A classic case of theft by piano

CRITIC'S CORNER -- MUSIC

February 27, 2007|By Tim Smith | Tim Smith,SUN MUSIC CRITIC

We all fall for something, at some point. A quick cure for the common cold. An impossibly cheap piece of electronic equipment that will somehow perform better than the high-priced name brand.

Quite a few critics fell for the discography of the late British pianist Joyce Hatto. They have probably been trying to wipe the egg from their faces since the news broke a couple of weeks ago that the recordings are a giant fraud. (I had been feeling guilty that I never bought her CDs. Now, of course, I'm feeling terribly smug.)

Hatto, who died last summer at 77, enjoyed a very modest career before going into seclusion in the 1970s because of ill health. Then, starting in 2002, a whole bunch of Hatto recordings started appearing, produced by her husband, William Coupe. He circulated descriptions of his brave wife, hobbled by a long illness, always managing to muster the strength for one more session over many years, one more attempt to preserve her artistry for posterity.

Well, as the knowing assistant Birdie observes in All About Eve, "What a story -- everything but the bloodhounds snappin' at her rear end."

Too bad Birdie wasn't around to fling some cynicism long before Hatto's CDs totaled more than 100. Instead, lots of people bought it heavily, even though the likelihood of a single, obscure pianist recording an enormous range of repertoire, all stunningly, was a wee bit slim.

Technology, which Coupe so cleverly exploited, came back to haunt him when a CD collector in England put a Hatto product into his computer. A software program automatically identified the name of a different pianist, the one whose recording had been plagiarized. The Hatto scheme quickly collapsed as experts began comparing more of the CDs and discovered that Coupe had been stealing from obscure and well-known pianists.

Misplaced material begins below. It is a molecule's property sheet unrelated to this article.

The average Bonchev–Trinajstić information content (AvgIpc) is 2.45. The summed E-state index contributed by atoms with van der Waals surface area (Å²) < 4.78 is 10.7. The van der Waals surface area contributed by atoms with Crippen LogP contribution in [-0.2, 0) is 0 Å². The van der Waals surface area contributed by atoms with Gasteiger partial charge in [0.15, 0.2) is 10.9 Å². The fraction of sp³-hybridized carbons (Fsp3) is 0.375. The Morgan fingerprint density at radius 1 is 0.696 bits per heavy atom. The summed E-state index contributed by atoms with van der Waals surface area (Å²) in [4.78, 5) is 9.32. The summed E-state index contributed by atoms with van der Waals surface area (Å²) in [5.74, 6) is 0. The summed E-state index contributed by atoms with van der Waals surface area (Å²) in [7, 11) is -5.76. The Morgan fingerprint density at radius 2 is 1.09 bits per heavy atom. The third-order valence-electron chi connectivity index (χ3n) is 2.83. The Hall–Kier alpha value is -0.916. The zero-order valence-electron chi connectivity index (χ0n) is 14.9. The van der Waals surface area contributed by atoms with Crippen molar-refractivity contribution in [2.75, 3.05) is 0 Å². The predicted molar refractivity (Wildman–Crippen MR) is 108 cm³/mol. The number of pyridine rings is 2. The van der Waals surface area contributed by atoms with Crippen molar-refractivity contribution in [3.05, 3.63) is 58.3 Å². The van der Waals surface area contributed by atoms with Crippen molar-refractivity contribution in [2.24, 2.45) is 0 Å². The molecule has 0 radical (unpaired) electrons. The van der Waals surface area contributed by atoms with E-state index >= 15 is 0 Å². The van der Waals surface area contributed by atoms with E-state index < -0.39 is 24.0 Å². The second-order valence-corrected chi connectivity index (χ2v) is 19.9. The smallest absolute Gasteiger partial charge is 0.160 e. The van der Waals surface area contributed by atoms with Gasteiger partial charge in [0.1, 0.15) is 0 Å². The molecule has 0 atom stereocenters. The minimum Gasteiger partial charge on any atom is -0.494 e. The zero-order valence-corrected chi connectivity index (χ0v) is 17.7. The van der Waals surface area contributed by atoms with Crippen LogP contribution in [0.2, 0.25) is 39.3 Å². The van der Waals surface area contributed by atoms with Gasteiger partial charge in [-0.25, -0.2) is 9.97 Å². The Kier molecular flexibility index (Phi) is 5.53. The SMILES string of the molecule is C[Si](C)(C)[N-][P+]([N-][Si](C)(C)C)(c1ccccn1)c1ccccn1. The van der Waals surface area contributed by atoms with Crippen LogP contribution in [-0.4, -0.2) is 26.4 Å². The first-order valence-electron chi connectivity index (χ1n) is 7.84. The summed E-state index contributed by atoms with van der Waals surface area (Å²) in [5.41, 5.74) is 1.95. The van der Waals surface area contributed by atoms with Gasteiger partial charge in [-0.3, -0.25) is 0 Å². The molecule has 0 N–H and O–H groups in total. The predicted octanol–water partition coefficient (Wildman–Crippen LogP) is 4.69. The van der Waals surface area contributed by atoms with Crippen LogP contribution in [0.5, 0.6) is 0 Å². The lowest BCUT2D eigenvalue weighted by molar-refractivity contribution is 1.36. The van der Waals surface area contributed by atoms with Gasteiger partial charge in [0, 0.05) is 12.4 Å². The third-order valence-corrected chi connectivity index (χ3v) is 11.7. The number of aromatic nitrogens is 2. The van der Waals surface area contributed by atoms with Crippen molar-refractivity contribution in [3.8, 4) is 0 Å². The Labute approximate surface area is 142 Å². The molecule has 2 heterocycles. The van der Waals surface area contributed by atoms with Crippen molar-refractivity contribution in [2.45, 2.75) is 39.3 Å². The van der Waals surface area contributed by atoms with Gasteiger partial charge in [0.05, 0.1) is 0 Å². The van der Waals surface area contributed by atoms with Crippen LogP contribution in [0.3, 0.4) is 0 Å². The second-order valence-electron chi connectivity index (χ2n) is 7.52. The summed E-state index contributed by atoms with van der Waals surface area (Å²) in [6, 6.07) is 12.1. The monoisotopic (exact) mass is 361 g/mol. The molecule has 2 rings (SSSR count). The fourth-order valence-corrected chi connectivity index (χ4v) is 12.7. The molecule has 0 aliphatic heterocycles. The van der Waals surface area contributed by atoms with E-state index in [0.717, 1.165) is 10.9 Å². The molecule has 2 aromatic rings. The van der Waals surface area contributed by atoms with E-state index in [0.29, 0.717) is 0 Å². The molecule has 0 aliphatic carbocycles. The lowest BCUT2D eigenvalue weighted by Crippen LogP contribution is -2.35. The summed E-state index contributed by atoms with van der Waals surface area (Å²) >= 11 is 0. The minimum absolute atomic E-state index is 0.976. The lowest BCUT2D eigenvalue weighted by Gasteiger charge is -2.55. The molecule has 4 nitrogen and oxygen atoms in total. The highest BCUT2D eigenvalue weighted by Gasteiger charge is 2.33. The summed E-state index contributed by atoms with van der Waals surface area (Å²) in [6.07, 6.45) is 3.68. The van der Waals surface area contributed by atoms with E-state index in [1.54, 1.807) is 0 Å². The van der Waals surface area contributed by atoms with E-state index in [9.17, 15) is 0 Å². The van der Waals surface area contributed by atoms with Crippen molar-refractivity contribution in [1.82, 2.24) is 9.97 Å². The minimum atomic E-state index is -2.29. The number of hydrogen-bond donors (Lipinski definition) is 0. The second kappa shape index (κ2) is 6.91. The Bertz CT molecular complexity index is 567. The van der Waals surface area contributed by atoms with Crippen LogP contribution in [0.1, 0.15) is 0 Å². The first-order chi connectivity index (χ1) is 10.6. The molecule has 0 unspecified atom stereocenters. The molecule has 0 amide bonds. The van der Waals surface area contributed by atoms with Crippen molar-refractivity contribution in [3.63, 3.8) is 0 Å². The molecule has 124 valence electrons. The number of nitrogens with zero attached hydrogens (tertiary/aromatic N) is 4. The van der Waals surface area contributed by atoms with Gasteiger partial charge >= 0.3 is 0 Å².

After first denying any wrongdoing, Coupe has confessed and apologized, according to a posting yesterday on the Web site of Gramophone magazine, which broke the scandal.

The whole plot seems to have been a means of securing for Hatto the appreciation she didn't gain when she was in front of the public.

Whatever the motivation, it's all a little creepy. And especially cruel to the lesser-known, obviously talented pianists who were victimized. Maybe the critics who took their hats off to Hatto will now write fabulous things about the real artists.

I'd be delighted to see Carlo Grante get recognition. When I first came across this Italian pianist's fearless playing years back, I thought he deserved a real career. His brilliant recording of Chopin's Etudes, in the super-challenging arrangement by Leopold Godowsky, was one of those Coupe passed off as Hatto's.

I guess classical music lovers are as apt as anyone to embrace the unlikely in hopes of a rare artistic high. A record magazine once issued a CD that was supposed to contain a few minutes of Chopin himself playing the piano. Never mind that he died in 1849. I know professional pianists who fell for that practical joke, so eager were they to believe in something miraculous, even when the static-shrouded "Chopin" sounded remarkably pedestrian.

I also remember a respected musicologist telling me with wide-eyed wonder about an eccentric music lover in Indiana said to be hoarding silent film of Gustav Mahler conducting one of his own symphonies. Someday, the collector would hire a live orchestra to follow the baton of the composer, who died in 1911. Heck, that one was so enticing, I bought it for a minute or two, until the absurdity of it all hit home.

I think that's what fueled the Hatto caper -- people wanting to get in on something impossible, a great, glorious, previously buried experience. Maybe the lesson to be learned is that there are great, glorious -- and genuine -- experiences going on all the time, right before our very ears.

tim.smith@baltsun.com

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